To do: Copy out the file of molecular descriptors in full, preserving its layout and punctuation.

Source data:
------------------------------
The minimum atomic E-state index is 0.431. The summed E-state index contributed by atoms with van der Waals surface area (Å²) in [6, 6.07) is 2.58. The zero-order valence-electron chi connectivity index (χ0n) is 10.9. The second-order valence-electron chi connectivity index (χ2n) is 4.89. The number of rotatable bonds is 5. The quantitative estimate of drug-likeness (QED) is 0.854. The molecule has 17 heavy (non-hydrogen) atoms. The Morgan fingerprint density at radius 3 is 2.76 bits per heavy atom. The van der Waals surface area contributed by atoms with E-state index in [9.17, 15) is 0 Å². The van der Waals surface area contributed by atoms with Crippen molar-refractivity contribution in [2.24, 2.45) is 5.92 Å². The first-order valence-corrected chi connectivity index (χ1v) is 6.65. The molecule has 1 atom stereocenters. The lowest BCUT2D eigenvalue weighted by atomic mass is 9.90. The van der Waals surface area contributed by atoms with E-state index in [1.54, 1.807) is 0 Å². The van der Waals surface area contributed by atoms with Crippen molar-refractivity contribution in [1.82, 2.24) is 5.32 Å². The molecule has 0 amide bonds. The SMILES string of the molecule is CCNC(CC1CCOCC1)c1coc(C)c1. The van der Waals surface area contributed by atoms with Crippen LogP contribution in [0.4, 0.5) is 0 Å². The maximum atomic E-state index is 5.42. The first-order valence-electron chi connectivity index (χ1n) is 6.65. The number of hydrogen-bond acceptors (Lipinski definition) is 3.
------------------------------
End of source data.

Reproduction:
The minimum atomic E-state index is 0.431. The summed E-state index contributed by atoms with van der Waals surface area (Å²) in [6, 6.07) is 2.58. The zero-order valence-electron chi connectivity index (χ0n) is 10.9. The second-order valence-electron chi connectivity index (χ2n) is 4.89. The number of rotatable bonds is 5. The quantitative estimate of drug-likeness (QED) is 0.854. The molecule has 17 heavy (non-hydrogen) atoms. The Morgan fingerprint density at radius 3 is 2.76 bits per heavy atom. The van der Waals surface area contributed by atoms with E-state index in [9.17, 15) is 0 Å². The van der Waals surface area contributed by atoms with Crippen molar-refractivity contribution in [2.24, 2.45) is 5.92 Å². The first-order valence-corrected chi connectivity index (χ1v) is 6.65. The molecule has 1 atom stereocenters. The lowest BCUT2D eigenvalue weighted by atomic mass is 9.90. The van der Waals surface area contributed by atoms with E-state index in [1.54, 1.807) is 0 Å². The van der Waals surface area contributed by atoms with Crippen molar-refractivity contribution in [1.82, 2.24) is 5.32 Å². The molecule has 0 amide bonds. The SMILES string of the molecule is CCNC(CC1CCOCC1)c1coc(C)c1. The van der Waals surface area contributed by atoms with Crippen LogP contribution in [0.4, 0.5) is 0 Å². The maximum atomic E-state index is 5.42. The first-order valence-electron chi connectivity index (χ1n) is 6.65. The number of hydrogen-bond acceptors (Lipinski definition) is 3.